This is where it is going to get really interesting. Can Apple and Microsoft put their proverbial guns down and fight the common enemy? I believe so – at least to some extent. There’s already rumors that Apple may make Bing the new default search engine on the iPhone, but I don’t see it ending there. Google is killing Bing (and everyone else for that matter) in search, their Google Docs are getting closer and closer to Microsoft Office every day and now that Google is entering the OS market with Google Chrome OS, Microsoft is scared, and they have every reason to be.

While I don’t expect Microsoft and Apple to buddy up as close as Google and Apple have in the past, at least this year, I do think we’re going to see some very interesting collaborations between the two rivals. Perhaps we will see an official Microsoft Office suite for the iPhone or Tighter integration between the Mac and Microsoft Exchange. Maybe some of the great things about Bing, including the travel search and maps, will find some integration into Apple’s offerings. These are all small but doable things that I would not be surprised one bit to see occur in 2010.

What the Apple fanboy nation lacks in numbers it makes up with in loyalty. If Steve Jobs convinces his followers in ever-so-subtly ways that Google is not their friend anymore, there is going to be number of people that turn on the company. Will it have a huge effect on their bottom line? No, not at first, but what it will do is legitimize Microsoft as a partner, giving them more ammunition in their never-ending battle with Google.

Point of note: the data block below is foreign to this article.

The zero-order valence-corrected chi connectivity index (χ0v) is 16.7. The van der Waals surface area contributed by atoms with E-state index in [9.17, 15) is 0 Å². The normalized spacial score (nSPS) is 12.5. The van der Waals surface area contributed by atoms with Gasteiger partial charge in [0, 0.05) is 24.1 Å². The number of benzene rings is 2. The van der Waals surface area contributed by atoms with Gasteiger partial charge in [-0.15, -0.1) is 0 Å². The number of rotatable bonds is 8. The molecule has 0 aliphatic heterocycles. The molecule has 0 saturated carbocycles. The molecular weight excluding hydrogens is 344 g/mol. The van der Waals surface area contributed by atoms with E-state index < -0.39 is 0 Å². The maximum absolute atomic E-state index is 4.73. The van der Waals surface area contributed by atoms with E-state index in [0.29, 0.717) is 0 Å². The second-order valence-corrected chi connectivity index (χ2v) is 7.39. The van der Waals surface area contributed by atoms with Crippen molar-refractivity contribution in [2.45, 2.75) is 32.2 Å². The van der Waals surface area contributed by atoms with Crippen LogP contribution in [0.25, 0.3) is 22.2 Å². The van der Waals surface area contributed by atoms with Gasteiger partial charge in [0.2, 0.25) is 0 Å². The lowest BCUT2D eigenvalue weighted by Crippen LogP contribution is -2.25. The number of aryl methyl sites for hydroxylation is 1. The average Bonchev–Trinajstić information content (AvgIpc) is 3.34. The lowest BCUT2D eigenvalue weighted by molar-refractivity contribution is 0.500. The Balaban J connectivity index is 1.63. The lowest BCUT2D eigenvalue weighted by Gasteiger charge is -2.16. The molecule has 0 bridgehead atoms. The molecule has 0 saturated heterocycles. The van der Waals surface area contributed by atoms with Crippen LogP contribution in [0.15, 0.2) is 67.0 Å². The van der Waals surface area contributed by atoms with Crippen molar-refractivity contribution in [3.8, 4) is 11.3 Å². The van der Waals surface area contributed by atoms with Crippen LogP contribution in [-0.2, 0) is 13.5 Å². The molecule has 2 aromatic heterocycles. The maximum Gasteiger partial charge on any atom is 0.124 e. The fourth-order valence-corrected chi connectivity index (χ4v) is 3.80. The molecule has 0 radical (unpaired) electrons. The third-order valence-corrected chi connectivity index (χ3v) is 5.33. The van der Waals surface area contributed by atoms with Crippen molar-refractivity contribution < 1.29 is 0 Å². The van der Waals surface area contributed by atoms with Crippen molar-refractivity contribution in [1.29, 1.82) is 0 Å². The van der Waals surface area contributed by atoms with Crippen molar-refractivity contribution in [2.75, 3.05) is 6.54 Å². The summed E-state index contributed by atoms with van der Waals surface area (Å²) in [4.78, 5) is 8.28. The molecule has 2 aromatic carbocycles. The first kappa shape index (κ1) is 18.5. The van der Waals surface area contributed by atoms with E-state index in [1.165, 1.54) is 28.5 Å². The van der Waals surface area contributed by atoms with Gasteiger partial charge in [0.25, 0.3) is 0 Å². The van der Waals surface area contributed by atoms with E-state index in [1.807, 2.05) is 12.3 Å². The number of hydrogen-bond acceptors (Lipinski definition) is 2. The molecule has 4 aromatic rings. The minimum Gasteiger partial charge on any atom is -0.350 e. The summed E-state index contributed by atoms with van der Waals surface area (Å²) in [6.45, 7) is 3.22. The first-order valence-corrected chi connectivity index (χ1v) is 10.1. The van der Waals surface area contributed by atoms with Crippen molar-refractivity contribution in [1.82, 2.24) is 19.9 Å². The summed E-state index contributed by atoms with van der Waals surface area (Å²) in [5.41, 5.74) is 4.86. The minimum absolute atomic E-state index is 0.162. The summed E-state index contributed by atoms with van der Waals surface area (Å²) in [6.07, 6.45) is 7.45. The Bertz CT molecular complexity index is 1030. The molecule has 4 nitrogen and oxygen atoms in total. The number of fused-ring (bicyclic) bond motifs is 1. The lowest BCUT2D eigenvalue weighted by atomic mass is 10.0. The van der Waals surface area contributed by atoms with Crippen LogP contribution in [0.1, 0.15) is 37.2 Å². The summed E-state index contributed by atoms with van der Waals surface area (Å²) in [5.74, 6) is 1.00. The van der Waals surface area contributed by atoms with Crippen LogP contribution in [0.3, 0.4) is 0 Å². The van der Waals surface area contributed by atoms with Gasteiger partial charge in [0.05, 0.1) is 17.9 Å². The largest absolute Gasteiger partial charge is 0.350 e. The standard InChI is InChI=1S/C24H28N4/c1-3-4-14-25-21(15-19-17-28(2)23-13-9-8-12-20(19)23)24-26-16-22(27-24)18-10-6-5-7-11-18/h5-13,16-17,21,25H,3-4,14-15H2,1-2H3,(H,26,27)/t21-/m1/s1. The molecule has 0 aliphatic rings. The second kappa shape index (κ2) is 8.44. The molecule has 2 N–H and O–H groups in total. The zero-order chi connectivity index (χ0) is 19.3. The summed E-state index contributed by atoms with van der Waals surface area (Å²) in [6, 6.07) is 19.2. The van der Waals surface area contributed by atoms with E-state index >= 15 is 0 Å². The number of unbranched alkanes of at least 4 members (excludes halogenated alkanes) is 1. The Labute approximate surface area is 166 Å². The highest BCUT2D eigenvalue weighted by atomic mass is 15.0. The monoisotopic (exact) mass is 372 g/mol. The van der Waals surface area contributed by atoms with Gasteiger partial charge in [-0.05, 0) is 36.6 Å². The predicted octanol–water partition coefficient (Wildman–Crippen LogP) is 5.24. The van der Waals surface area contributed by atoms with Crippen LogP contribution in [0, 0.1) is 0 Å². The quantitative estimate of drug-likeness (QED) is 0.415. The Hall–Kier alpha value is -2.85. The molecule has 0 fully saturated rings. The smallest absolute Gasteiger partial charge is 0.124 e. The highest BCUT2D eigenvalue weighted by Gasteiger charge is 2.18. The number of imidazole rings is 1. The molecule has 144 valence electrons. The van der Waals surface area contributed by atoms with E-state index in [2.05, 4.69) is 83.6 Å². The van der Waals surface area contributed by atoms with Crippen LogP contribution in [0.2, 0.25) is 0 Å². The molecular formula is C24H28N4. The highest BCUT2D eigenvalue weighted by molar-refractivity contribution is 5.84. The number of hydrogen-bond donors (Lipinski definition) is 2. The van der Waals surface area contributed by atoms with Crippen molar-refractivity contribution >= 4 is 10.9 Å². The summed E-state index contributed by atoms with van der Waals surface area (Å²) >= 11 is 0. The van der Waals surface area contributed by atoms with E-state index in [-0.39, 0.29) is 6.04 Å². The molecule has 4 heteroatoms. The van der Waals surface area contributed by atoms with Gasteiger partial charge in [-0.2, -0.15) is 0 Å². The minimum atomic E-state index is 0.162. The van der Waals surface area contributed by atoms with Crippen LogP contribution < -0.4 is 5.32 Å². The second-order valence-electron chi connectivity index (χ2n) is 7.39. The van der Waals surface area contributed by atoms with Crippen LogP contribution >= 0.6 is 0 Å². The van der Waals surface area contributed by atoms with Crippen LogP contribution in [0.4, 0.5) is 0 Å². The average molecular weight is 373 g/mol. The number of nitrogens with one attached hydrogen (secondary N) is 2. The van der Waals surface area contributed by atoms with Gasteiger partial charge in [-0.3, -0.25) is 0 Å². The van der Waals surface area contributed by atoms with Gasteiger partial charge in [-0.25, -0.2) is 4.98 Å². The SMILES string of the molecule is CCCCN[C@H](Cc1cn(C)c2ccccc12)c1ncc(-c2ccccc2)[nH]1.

Microsoft doesn’t have the same stigma with the younger generation of Apple lovers today as it did back in the 90’s. When Apple announced a partnership with Microsoft, which basically kept them from going bankrupt, the entire hall of people booed and hissed. It’s not like that today. iPod and iPhone lovers grew up using Windows machines in school (and still do). They have very little malevolence towards Microsoft, especially when so many of them have an Xbox in their living room. The culture is different now and Apple teaming up with Microsoft has the potential to cause seismic shifts in the technology landscape in the coming years.

Regardless of where you stand, this is going to get very interesting. Lucky for us consumers, there’s a good chance we’ll come out winners of this battle in the end when the dust settles.

If it ever ends, that is.

Foursquare: The Game That’s a Real-Game Changer